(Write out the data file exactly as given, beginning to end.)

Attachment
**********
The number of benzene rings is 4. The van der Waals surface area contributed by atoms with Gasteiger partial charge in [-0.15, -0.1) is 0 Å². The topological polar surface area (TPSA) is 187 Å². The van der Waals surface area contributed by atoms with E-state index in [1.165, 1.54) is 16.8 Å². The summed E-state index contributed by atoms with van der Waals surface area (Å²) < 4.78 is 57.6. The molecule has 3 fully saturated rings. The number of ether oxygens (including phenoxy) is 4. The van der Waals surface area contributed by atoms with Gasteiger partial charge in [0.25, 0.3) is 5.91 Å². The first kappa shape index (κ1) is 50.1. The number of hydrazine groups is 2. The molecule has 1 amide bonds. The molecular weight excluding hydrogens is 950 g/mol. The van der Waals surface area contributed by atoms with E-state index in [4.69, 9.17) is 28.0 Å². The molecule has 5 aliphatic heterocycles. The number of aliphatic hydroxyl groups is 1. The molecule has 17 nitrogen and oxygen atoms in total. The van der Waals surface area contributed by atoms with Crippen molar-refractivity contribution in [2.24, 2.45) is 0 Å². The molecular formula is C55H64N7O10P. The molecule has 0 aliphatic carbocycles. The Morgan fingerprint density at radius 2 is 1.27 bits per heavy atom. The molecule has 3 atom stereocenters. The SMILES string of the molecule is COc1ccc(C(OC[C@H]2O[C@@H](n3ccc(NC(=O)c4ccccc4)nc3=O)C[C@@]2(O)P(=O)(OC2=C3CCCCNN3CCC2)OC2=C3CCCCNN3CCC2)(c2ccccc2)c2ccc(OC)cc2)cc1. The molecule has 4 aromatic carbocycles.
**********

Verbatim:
The number of benzene rings is 4. The van der Waals surface area contributed by atoms with Gasteiger partial charge in [-0.15, -0.1) is 0 Å². The topological polar surface area (TPSA) is 187 Å². The van der Waals surface area contributed by atoms with E-state index in [1.165, 1.54) is 16.8 Å². The summed E-state index contributed by atoms with van der Waals surface area (Å²) < 4.78 is 57.6. The molecule has 3 fully saturated rings. The number of ether oxygens (including phenoxy) is 4. The van der Waals surface area contributed by atoms with Gasteiger partial charge in [0.25, 0.3) is 5.91 Å². The first kappa shape index (κ1) is 50.1. The number of hydrazine groups is 2. The molecule has 1 amide bonds. The molecular weight excluding hydrogens is 950 g/mol. The van der Waals surface area contributed by atoms with E-state index in [4.69, 9.17) is 28.0 Å². The molecule has 5 aliphatic heterocycles. The number of aliphatic hydroxyl groups is 1. The molecule has 17 nitrogen and oxygen atoms in total. The van der Waals surface area contributed by atoms with Crippen molar-refractivity contribution in [2.24, 2.45) is 0 Å². The molecular formula is C55H64N7O10P. The molecule has 0 aliphatic carbocycles. The Morgan fingerprint density at radius 2 is 1.27 bits per heavy atom. The molecule has 3 atom stereocenters. The SMILES string of the molecule is COc1ccc(C(OC[C@H]2O[C@@H](n3ccc(NC(=O)c4ccccc4)nc3=O)C[C@@]2(O)P(=O)(OC2=C3CCCCNN3CCC2)OC2=C3CCCCNN3CCC2)(c2ccccc2)c2ccc(OC)cc2)cc1. The molecule has 4 aromatic carbocycles.